4 Signs You Might be on Leadership Steroids

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It seems to be a final chapter in a complex, controversial story.

Seven-time Tour de France champion, Lance Armstrong, has announced he will no longer attempt to defend himself against years of steroid use accusations.

In response, The United States Anti-Doping Agency (USADA) has announced their intention to strip Armstrong of those victories.

Did Armstrong cheat his way to all these victories?

Image via iStockPhoto.com

I have no idea. And my point here is neither to defend nor condemn him.

Rather, I want to shine a spotlight on the over-arching issues of those who attempt to take shortcuts on the way to achieving results, because it can be a tremendous temptation in leadership. I call these temptations “leadership steroids”.

What do these look like? Here are four of the most common signs you might be taking leadership steroids…

1.   You are building an organization without building consensus
If your goal is a solid, healthy organization, you can’t get there without methodically creating a groundswell of support and understanding.

This can be slow going, but it’s necessary for long-term organizational health.

2.   You are talking about change without talking to stakeholders
Whether or not your even recognize it, your organization has a vital sub-set of people who must support any significant change.

These are the stakeholders; people of influence who ultimately drive the vision forward.

And before you even think about implementing significant change you must get these people on board.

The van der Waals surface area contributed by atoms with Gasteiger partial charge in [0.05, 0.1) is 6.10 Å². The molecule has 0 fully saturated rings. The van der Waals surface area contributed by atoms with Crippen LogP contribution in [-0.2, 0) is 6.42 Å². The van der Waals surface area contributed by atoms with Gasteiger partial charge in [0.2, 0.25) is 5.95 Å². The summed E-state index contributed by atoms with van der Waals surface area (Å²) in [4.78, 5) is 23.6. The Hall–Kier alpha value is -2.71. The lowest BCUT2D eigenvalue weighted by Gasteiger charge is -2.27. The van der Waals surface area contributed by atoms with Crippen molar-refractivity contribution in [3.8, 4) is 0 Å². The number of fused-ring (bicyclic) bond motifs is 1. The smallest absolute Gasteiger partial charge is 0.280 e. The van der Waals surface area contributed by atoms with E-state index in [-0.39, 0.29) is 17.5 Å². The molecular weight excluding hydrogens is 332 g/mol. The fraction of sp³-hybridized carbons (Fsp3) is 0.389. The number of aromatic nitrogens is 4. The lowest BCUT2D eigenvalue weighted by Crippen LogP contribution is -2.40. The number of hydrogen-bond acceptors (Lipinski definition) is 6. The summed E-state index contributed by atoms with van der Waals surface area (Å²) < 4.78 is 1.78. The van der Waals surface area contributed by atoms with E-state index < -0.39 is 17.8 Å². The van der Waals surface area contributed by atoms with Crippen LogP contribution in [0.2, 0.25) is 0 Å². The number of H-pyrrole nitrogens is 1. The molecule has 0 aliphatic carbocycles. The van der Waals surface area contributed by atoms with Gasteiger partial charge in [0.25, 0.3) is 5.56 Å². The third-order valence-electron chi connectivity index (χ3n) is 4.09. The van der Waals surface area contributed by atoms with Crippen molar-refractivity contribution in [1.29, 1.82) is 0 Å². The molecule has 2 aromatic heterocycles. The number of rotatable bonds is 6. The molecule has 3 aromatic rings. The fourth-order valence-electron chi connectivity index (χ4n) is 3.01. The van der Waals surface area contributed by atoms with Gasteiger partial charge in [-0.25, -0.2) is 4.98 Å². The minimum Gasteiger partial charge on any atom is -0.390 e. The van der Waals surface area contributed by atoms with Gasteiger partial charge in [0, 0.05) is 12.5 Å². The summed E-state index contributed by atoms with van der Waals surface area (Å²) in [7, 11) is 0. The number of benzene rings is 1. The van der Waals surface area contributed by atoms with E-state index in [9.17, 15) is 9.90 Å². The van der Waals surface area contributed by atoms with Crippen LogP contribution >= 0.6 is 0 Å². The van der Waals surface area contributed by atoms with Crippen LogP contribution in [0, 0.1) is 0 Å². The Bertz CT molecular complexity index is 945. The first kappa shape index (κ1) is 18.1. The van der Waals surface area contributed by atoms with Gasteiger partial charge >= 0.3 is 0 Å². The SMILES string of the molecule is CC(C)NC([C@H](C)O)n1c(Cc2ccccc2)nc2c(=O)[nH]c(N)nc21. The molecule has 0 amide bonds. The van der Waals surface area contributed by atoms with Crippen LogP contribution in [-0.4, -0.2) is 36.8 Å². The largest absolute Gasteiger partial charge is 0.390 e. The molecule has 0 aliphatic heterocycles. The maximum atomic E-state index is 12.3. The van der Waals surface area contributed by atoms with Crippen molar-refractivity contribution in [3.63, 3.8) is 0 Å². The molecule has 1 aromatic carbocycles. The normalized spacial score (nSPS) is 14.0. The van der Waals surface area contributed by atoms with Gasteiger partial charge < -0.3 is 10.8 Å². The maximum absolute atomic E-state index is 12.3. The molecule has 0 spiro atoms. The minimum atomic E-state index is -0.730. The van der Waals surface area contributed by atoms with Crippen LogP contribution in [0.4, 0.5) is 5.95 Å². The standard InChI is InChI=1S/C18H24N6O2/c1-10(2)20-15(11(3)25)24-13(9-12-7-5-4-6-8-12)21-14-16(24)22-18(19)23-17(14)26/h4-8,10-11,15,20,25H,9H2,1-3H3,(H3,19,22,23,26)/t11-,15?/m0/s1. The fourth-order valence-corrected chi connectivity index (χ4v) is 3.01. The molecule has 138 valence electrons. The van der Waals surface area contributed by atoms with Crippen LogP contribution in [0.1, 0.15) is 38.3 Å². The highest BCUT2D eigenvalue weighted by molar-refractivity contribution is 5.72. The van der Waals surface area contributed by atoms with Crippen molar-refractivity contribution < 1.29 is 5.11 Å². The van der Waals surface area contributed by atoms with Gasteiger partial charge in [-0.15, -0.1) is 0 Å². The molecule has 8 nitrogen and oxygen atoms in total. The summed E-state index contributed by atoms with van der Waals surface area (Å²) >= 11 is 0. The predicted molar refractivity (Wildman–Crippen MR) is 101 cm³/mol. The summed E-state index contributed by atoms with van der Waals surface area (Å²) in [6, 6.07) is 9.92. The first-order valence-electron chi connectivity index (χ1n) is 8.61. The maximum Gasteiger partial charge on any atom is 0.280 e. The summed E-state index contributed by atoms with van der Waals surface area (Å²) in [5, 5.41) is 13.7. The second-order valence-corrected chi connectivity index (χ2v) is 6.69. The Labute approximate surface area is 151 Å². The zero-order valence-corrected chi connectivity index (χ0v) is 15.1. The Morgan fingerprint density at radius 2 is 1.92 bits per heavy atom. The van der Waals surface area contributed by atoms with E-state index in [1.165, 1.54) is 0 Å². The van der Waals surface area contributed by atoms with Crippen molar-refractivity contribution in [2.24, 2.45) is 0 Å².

3.   You are challenging your people without challenging yourself
Want to take your people on a journey of personal sacrifice, growth or change?

You must set the pace.

It may seem obvious, but it’s incredible how many leaders try to challenge their people to, for example, move toward personal financial health without making any effort to clean up their own financial affairs.

4.   You are seeking a breakthrough without seeking God
You’ll never be entrusted with a God-sized vision without spending slow, unhurried time with God.

Moses and Jesus both spent 40 days alone with God before setting out on their respective missions.

Don’t expect to microwave this part of your leadership journey.

If you’re going to achieve long-term leadership results, resist the temptation to succumb to the lure of these leadership steroids.

It might take longer, but you’ll never be stripped of your results.

What leadership steroids have you faced?

the author

Scott Cochrane

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